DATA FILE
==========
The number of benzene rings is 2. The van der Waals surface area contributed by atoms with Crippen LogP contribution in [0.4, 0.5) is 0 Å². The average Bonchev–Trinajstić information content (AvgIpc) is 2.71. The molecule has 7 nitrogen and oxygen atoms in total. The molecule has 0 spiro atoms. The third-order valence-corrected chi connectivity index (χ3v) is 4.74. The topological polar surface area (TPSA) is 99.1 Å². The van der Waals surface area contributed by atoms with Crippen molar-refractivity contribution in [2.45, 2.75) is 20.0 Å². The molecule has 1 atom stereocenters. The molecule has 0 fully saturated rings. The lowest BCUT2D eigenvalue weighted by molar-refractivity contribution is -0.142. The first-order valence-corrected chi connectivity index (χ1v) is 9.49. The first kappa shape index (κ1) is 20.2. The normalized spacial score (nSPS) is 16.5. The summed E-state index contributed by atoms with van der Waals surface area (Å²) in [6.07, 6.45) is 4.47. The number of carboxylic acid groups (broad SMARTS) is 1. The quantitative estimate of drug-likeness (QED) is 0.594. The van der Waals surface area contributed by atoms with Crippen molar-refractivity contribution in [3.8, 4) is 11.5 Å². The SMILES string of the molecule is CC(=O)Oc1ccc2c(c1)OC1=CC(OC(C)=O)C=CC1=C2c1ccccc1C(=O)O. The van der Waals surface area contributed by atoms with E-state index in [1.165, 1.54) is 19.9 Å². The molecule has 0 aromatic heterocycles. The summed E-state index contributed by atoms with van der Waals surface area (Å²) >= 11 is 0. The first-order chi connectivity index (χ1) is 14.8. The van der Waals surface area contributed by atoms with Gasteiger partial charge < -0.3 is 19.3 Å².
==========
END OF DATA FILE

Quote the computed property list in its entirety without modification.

The number of benzene rings is 2. The van der Waals surface area contributed by atoms with Crippen LogP contribution in [0.4, 0.5) is 0 Å². The average Bonchev–Trinajstić information content (AvgIpc) is 2.71. The molecule has 7 nitrogen and oxygen atoms in total. The molecule has 0 spiro atoms. The third-order valence-corrected chi connectivity index (χ3v) is 4.74. The topological polar surface area (TPSA) is 99.1 Å². The van der Waals surface area contributed by atoms with Crippen molar-refractivity contribution in [2.45, 2.75) is 20.0 Å². The molecule has 1 atom stereocenters. The molecule has 0 fully saturated rings. The lowest BCUT2D eigenvalue weighted by molar-refractivity contribution is -0.142. The first-order valence-corrected chi connectivity index (χ1v) is 9.49. The first kappa shape index (κ1) is 20.2. The normalized spacial score (nSPS) is 16.5. The summed E-state index contributed by atoms with van der Waals surface area (Å²) in [6.07, 6.45) is 4.47. The number of carboxylic acid groups (broad SMARTS) is 1. The quantitative estimate of drug-likeness (QED) is 0.594. The van der Waals surface area contributed by atoms with Crippen molar-refractivity contribution in [3.8, 4) is 11.5 Å². The SMILES string of the molecule is CC(=O)Oc1ccc2c(c1)OC1=CC(OC(C)=O)C=CC1=C2c1ccccc1C(=O)O. The van der Waals surface area contributed by atoms with E-state index in [1.165, 1.54) is 19.9 Å². The molecule has 0 aromatic heterocycles. The summed E-state index contributed by atoms with van der Waals surface area (Å²) >= 11 is 0. The first-order chi connectivity index (χ1) is 14.8. The van der Waals surface area contributed by atoms with Gasteiger partial charge < -0.3 is 19.3 Å².